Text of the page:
'Scope waveforms of the SW-40+
Some oscilloscope waveforms of the keying process have been taken to show how the radio switches from receive-to-transmit and back. The oscilloscope is particularly useful here. Waveforms of the final amplifier base and collector voltage are shown as well.
A TDS210 digital oscilloscope with two x10 attenuator probes was used to capture the waveforms. A function generator was used to "key" the rig in a predictable way: the transmitter was activated for a time period of 0.18 seconds, and then the receiver was allowed to operate for another 0.80 seconds. Keying was repeated continuously this way. Antenna connection went to a 50-ohm dummy load. No headphone was connected (open-circuit). DC power came from a regulated bench supply at 12.3v.
For the keying waveforms, the 'scope was triggered "externally", directly from the function generator that was keying the radio. An analog 'scope usually displays waveforms that start the sweep at the left coincident with the triggering event. With a digital 'scope like the TDS210, you can see stuff that happens before the trigger event. So some waveforms would be very difficult to duplicate exactly if you're using an older-style scope.
Oscilloscope waveform data was transferred to a PC computer over a serial port. Data was imported to a spreadsheet where it was graphed. WINDOWS Paintbrush was used to cut-n-paste some graphs together, and annotate and title them.
Waveforms explained, scope triggering
The first graph shows one keying event, lasting 0.18 seconds. The trace actually starts at the left 0.10 seconds BEFORE the key activates. The timescale is shown so that 0.0 seconds corresponds to the moment when the key is activated.
If you're setting up a 'scope to view these waveforms, you might want to connect one channel to the keyline, say channel 1. You'd set the 'scope to trigger from channel 1, negative slope (falling edge), and DC coupled. Many scopes will require that you switch to "normal" triggering rather than "auto" at these slow sweep speeds. Adjust the trigger level while keying the radio till you see that hitting the key initiates a sweep. The scope screen should be blank if you don't key the rig.
Now you can use the other channel (channel 2) to probe around the radio and view various parts of the radio that only change when keying is activated. Of interest are the FET gate (Q1), the transmit supply switch (Q3), RF amplifier (Q4, Q5) and perhaps the transmit mixer (U5).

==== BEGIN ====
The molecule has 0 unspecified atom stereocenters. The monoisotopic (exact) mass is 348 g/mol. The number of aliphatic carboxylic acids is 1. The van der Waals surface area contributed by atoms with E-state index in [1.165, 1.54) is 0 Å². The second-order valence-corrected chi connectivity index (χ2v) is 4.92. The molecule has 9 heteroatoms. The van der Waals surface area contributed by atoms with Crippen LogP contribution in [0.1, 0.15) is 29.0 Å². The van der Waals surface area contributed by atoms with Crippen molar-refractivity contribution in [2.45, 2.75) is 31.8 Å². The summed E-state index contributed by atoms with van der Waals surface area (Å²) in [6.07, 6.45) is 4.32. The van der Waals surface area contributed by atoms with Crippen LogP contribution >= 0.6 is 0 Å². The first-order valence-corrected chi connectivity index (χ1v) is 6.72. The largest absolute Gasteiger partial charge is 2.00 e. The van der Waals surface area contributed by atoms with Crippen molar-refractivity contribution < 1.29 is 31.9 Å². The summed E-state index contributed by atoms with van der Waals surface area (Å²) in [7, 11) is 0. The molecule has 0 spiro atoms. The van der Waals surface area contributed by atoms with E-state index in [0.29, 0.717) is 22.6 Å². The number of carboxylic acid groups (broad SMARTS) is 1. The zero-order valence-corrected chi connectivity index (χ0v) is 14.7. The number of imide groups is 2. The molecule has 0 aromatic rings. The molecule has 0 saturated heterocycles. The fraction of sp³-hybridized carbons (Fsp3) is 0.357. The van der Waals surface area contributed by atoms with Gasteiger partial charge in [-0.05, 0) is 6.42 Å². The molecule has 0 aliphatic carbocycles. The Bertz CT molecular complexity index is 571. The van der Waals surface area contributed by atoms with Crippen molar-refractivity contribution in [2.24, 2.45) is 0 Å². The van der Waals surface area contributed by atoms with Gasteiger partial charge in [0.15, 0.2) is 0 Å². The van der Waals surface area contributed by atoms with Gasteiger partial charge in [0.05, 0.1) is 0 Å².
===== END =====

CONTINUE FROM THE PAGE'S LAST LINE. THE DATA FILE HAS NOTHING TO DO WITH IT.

These waveforms represent Q1's gate voltage (top in dark blue), the audio output at pin 7 of U4 (middle in green) and the 7 MHz. RF transmitter output at the antenna (bottom in cyan).
During the first 0.1s at the left, you can see audio (noise) output from U4, pin 7 up until the key is hit. The sweep here is so slow that you can't see the waveform going up and down, but you can see its "noisy" envelope. Very soon after the key is activated, the FET switch opens up, and the rig starts transmitting. During this time, audio consists of a constant-amplitude sidetone of about 800 Hz. When the key is released, both the transmitted waveform and the sidetone stop.
After that, the audio output is silent for a while, till the FET gate charges back up. Then the FET switches back ON and audio noise re-appears for the rest of the trace.
The keyline not only opens up the FET gate, but it turns ON the transmitter amplifer supply via Q3. The next set of three traces explores the keying timing involved with raising, and lowering the supply to U5. Voltage rises up to 7.5 volts, where zener diode D11 conducts. Q3's collector continues all the way up to +12v.
The top trace shows U5's supply at the same timescale as the previous traces: key is activated at 0.0s and de-activated at 0.18s. Q3 pulls up to nearly 12v very quickly after the key it activated. The middle trace examines its rising edge in more detail - notice that the sweepspeed is much faster than the top trace, and that the keydown event occurs at the extreme left edge of the sweep. U5's supply ramps up to 7.5 volts about 430 microseconds after the key is activated.
The bottom trace examines Q3's falling edge, showing how it falls from 7.5v back to zero. Here, 0.0 seconds corresponds to the key-up event. Q3 actually turns off quickly, but charge on C110 takes time to bleed away.
Well, its fine to see the supply voltage going up and down, but does the RF waveform follow it in a similar fashion? No, it lags a bit, as the next trace shows. Q5's collector voltage is shown as the key is activated. You can see that it exponentially rises up to +12v when Q3 turns on, but RF doesn't come out immediately.
The RF envelope (at 7 MHz) starts to come out about 1 millisecond after keying, and only rises to full amplitude after about 3 milliseconds.
Although U5's supply is up to 7.5v after only 0.43 ms., its 4 MHz. crystal oscillator (connected to pin 6, and pin 7) takes some time to build up. U5's output at 7 MHz. depends on the oscillator, and doesn't come up right away. The laggard RF goes thru the buffer at Q4 and into Q5.
The last waveform here hasn't anything to do with keying. It shows the 7 MHz. voltage waveforms around Q6, the final RF amplifier. RF drive was a little high, so that two watts output was sent to the 50-ohm dummy load. The collector waveform's average voltage is +12v. It swings down to ground (Q6 is conducting a lot of current at this time). But when Q6 is not conducting, its collector voltage swings high above the supply voltage on the rebound - up to 28v. This transistor is working somewhat beyond class C, since it is saturated when ON.
Base voltage is limited by D6 on the negative swing, and by the base-emiter of Q6 on its positive swing. Its the positive swing that turns Q6 ON - while the base voltage swings negative, Q6 is OFF.